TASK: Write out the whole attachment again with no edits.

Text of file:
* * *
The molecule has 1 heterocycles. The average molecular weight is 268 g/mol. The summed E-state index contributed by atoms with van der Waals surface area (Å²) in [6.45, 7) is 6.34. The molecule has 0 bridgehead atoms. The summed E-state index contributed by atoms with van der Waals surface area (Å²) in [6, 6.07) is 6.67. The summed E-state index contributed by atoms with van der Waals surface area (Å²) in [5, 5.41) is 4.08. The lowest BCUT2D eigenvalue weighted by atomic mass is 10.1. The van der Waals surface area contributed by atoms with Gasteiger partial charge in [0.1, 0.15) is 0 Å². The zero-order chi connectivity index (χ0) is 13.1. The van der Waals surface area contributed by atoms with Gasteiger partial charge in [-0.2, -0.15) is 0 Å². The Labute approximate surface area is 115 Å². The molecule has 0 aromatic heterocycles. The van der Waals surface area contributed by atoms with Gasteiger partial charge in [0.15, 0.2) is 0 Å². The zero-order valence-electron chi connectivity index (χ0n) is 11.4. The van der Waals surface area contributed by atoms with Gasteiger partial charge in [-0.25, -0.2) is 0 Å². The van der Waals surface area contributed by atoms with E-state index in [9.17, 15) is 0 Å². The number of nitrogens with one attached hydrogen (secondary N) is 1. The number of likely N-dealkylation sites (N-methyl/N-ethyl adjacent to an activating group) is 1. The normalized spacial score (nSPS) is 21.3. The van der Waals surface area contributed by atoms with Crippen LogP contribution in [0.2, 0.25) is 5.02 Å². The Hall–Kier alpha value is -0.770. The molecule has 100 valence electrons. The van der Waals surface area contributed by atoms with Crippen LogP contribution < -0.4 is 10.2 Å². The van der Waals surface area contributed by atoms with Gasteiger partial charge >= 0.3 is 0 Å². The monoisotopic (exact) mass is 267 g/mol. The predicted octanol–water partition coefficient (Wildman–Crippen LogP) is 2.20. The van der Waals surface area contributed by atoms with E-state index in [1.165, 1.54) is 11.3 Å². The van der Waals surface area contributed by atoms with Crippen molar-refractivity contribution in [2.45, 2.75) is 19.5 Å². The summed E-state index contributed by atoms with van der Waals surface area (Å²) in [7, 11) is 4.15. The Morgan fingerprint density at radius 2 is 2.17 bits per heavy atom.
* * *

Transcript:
The molecule has 1 heterocycles. The average molecular weight is 268 g/mol. The summed E-state index contributed by atoms with van der Waals surface area (Å²) in [6.45, 7) is 6.34. The molecule has 0 bridgehead atoms. The summed E-state index contributed by atoms with van der Waals surface area (Å²) in [6, 6.07) is 6.67. The summed E-state index contributed by atoms with van der Waals surface area (Å²) in [5, 5.41) is 4.08. The lowest BCUT2D eigenvalue weighted by atomic mass is 10.1. The van der Waals surface area contributed by atoms with Gasteiger partial charge in [0.1, 0.15) is 0 Å². The zero-order chi connectivity index (χ0) is 13.1. The van der Waals surface area contributed by atoms with Gasteiger partial charge in [-0.2, -0.15) is 0 Å². The Labute approximate surface area is 115 Å². The molecule has 0 aromatic heterocycles. The van der Waals surface area contributed by atoms with Gasteiger partial charge in [0.15, 0.2) is 0 Å². The zero-order valence-electron chi connectivity index (χ0n) is 11.4. The van der Waals surface area contributed by atoms with Gasteiger partial charge in [-0.25, -0.2) is 0 Å². The van der Waals surface area contributed by atoms with E-state index in [9.17, 15) is 0 Å². The number of nitrogens with one attached hydrogen (secondary N) is 1. The number of likely N-dealkylation sites (N-methyl/N-ethyl adjacent to an activating group) is 1. The normalized spacial score (nSPS) is 21.3. The van der Waals surface area contributed by atoms with Crippen LogP contribution in [0.2, 0.25) is 5.02 Å². The Hall–Kier alpha value is -0.770. The molecule has 100 valence electrons. The van der Waals surface area contributed by atoms with Crippen LogP contribution < -0.4 is 10.2 Å². The van der Waals surface area contributed by atoms with Gasteiger partial charge >= 0.3 is 0 Å². The monoisotopic (exact) mass is 267 g/mol. The predicted octanol–water partition coefficient (Wildman–Crippen LogP) is 2.20. The van der Waals surface area contributed by atoms with E-state index in [1.165, 1.54) is 11.3 Å². The van der Waals surface area contributed by atoms with Crippen molar-refractivity contribution in [2.45, 2.75) is 19.5 Å². The summed E-state index contributed by atoms with van der Waals surface area (Å²) in [7, 11) is 4.15. The Morgan fingerprint density at radius 2 is 2.17 bits per heavy atom.